Supporting Our Human Experience
By Lindsey Ervin
Pandemics may be new to our lifetimes, but they are not unprecedented for believers throughout history. What is unique and new to us is our ability to go about our daily lives, work, and school in the context of social distancing. It’s good for our mental health for us to acknowledge the reality that we are living and learning remotely in the context of a pandemic.
Why does context matter?
We are holding the tension of the times in the same hands as our work. If it feels like it is too much to hold all at once, it’s because it is. Your hands (and minds) were already full. We are now managing a whole other set of stressors in addition to whatever was already stressful for you or your family.
We are “embodied beings”, just as Jesus was, and we do not experience anything outside of our human bodies. So as human beings, social distancing is a major “disruption” to our body’s systems. It isn’t a wonder we might be feeling a bit disoriented, frustrated, have low energy or fatigue. What our body “reads” for us every day, our thinking mind now must process.
It seems that life has slowed way down, but it hasn’t really. Technology has allowed us to not skip a beat, which means that your mind and body have been on overdrive for weeks. Now more than ever, you need good self-care and rest for your body and soul.
As Christians, there is something to be said for acknowledging our humanness in all of this. We are experiencing something we have never experienced before, and it is hard. It is exhausting and although we are resilient, it is good to speak the truth – social distancing hurts on many levels. In fact, there are physical and psychological realities we must face, and we are wise to acknowledge them.
Resilience is created in rest, so I encourage you to pause and take a moment to reflect on what is going on and why we feel the way we do.
Physically – you may be experiencing more fatigue.
Dr. Curt Thompson tells us, “People are describing how much more exhausted they are at the end of their days compared to what their lives were like before three weeks ago. All of this highlights one element of what it truly means to be human that our encounter with the coronavirus has drawn our attention to: our bodies.” He offers some more great, practical tips on his blog.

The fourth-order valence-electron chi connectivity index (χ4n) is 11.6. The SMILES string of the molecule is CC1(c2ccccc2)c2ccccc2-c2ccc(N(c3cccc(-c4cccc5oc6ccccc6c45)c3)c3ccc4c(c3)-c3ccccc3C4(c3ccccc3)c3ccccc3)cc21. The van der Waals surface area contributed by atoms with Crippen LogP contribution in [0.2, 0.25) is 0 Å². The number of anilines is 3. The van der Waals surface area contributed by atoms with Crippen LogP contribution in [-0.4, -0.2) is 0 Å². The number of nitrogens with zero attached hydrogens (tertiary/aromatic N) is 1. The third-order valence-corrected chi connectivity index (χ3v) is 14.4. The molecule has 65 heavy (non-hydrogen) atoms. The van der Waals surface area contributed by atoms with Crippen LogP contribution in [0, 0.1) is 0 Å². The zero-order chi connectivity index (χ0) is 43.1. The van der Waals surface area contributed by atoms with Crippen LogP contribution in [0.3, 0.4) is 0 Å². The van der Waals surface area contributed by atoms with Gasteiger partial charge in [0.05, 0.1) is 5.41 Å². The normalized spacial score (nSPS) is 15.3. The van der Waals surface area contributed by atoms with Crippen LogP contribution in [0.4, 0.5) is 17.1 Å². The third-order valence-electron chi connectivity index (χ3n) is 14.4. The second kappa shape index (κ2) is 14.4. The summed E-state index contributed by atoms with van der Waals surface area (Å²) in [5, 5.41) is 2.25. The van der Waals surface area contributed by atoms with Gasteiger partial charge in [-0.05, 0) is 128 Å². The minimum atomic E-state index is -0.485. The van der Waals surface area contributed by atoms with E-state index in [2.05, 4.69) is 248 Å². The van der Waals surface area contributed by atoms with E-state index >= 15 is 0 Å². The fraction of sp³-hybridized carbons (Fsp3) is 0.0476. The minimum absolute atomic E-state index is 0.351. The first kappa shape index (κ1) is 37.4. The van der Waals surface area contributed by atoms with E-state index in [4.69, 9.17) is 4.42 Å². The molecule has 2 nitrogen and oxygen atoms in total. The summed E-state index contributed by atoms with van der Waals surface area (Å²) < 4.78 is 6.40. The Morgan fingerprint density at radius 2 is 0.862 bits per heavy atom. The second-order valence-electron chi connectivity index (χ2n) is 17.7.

Psychologically: you may be experiencing more irritability and anger due to increased levels of stress.
Parents and students alike may feel more emotionally drained. Here are some ideas to help you pay attention to your mental and emotional health.
- Communicate your needs
- Ask for help support, from friends and family members
- Use HALT as a way to self-regulate manage your stress – Am I Hungry, Angry, Lonely or Tired? Identify how you are feeling and then seek a healthy way to meet that need.
- Maintain a sense of community
- Reach out to a counselor for help if the stress is impacting your daily living (contact Mrs. Ervin for a referral.)
Take a Basic Needs Inventory:
- Do I have access to my basic needs or are they threatened? If not, do I know who I can ask for help?
- Reach out to Valor Helps if you are in need.
- Create some new “rhythms of renewal” to support your body, mind and soul – again basics are best – drink water, work out, eat healthy meals, get good sleep, identify your sources of stress.
Warning signs you need more support:
- Difficulty sleeping or being able to relax
- Difficulty concentrating
- Not eating
- Extreme mood swings
- Extreme sadness or anxiety
- Withdrawing from all sources of strength
For urgent and immediate support:
- Colorado Crisis Hotline – 1-844-493-8255, Text “TALK” to 38255
- Denver Springs – Walk in and teletherapy services for mental health and addiction concerns
- Concerned about a friend? Text Safe 2 Tell – 1-877-542-7233
Acknowledging our very human experience doesn’t make us less spiritually strong as we face adversity, it does quite the opposite. The apostle Paul writes that Jesus’ grace is sufficient for us, for His power is made perfect in weakness: Therefore, I will boast all the more gladly about my weaknesses, so that Christ’s power may rest on me. That is why, for Christ’s sake, I delight in weaknesses, in insults, in hardships, in persecutions, in difficulties. For when I am weak, then I am strong. (2 Corinthians 12:9-11)
My prayer for us is that in and through our shared human experiences during this season, our stories of strength will rise from a place of wholehearted, authentic living in God’s truth and grace.